Veteran Al Jazeera journalist shot dead during Israeli raid in West Bank

WATCH: As Al Jazeera journalist Shireen Abu Akleh mourned, what's next in the investigation of her death?

A prominent Palestinian-American Al Jazeera reporter was shot dead during an Israeli raid in the occupied West Bank on Wednesday, and Israel said it was launching an investigation to try to determine who killed her.

Veteran journalist Shireen Abu Akleh, 51, was wearing a press vest that clearly marked her as “Press” while reporting in the city of Jenin, the Qatar-based outlet said.

She was covering the latest arrest operation launched by the Israeli military amid deadly Arab attacks in Israel.

The death of a distinguished reporter who has been covering Palestinian affairs and the Middle East for over two decades at the popular news channel watched by millions in the Arab world seemed likely to add fuel to a surging conflict.

Shireen Abu Akleh

A picture of slain Al Jazeera Palestinian reporter Shireen Abu Akleh hangs on the facade of Al Jazeera Media office in Baghdad on May 11.

Ameer Al-Mohammedawi/picture alliance via Getty Images

In an Al Jazeera video captured in the moments around Abu Akleh’s killing, gunfire can be heard in the first few seconds before a man yells “Shireen! Shireen! Ambulance!”

The camera then moves around the corner to show Abu Akleh slumped face-forward on the ground. Other journalists are seen rushing to take cover.

Another Palestinian journalist at the scene, Ali Samoodi, was also wounded.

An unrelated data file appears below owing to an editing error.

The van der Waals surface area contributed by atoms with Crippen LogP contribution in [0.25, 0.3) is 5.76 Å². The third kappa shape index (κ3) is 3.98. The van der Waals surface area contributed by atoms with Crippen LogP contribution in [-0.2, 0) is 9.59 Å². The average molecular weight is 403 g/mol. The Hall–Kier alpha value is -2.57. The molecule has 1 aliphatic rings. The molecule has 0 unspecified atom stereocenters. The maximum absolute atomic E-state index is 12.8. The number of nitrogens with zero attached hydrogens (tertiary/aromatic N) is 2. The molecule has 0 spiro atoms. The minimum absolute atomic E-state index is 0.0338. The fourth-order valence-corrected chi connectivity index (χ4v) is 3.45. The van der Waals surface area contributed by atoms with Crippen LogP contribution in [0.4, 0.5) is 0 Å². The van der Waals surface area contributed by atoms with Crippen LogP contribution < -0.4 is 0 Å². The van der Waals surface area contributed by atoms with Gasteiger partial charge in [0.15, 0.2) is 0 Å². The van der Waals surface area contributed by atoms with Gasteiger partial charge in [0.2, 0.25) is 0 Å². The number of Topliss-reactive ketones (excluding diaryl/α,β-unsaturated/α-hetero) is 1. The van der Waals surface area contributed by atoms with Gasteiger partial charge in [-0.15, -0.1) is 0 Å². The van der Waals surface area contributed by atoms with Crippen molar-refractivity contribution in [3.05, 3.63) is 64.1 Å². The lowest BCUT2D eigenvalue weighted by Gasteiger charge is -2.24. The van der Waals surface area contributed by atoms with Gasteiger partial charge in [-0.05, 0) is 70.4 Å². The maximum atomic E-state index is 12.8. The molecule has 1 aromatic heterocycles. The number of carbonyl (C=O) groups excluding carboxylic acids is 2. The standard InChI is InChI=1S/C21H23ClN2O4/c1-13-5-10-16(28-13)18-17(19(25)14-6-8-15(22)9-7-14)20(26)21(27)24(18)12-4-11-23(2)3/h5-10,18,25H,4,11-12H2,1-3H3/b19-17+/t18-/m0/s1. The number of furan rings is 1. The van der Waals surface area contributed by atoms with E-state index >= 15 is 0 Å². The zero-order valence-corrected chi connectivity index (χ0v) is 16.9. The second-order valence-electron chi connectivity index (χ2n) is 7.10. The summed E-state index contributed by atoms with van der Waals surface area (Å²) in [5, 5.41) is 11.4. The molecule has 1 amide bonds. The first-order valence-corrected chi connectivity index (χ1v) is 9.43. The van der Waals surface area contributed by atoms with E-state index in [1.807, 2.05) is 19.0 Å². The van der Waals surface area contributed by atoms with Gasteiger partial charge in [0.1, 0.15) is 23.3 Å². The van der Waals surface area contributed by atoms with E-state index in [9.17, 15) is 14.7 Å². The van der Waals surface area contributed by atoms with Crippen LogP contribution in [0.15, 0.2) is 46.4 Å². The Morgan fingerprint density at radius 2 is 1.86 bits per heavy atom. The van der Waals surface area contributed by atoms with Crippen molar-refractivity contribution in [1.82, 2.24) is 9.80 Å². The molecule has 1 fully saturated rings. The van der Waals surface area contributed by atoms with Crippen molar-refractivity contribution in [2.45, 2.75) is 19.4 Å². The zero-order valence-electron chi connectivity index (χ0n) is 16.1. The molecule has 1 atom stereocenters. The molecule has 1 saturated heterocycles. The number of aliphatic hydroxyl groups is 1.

Palestinian President Mahmoud Abbas described Abu Akleh’s death as blatant, cold-blooded murder by the Israeli military, which said dozens of Palestinian gunmen had confronted troops who arrested a Hamas militant in Jenin.

A Palestinian medical examiner, however, did not echo the accusation, declining to comment on who might have fired the round, after an autopsy was conducted in the West Bank.

Israeli Prime Minister Naftali Bennett said Abbas was making unfounded allegations, before Israel conducted a “thorough investigation.”

Bennett said it appeared likely that Palestinians “firing indiscriminately” were responsible for Abu Akleh’s death. But Israeli Defence Minister Benny Gantz later was more circumspect.

“Our initial findings from the investigation so far cannot indicate what gunfire was directed at Shireen, and I cannot exclude any option under the operational chaos on the ground,” Gantz told reporters.

Shireen Abu Akleh

Press members holding photos of female reporter of Al-Jazeera television channel Shireen Abu Akleh, dead as a result of fire opened by Israeli soldiers, are seen in front of the hospital as Akleh's dead body is brought to Al- Najah Hospital for autopsy in Nablus, West Bank on May 11.

Nedal Eshtayah/Anadolu Agency via Getty Images

The White House strongly condemned the killing and called for an investigation into Abu Akleh’s death.

On Twitter, U.S. State Department spokesperson Ned Price said her death was an affront to media freedom everywhere.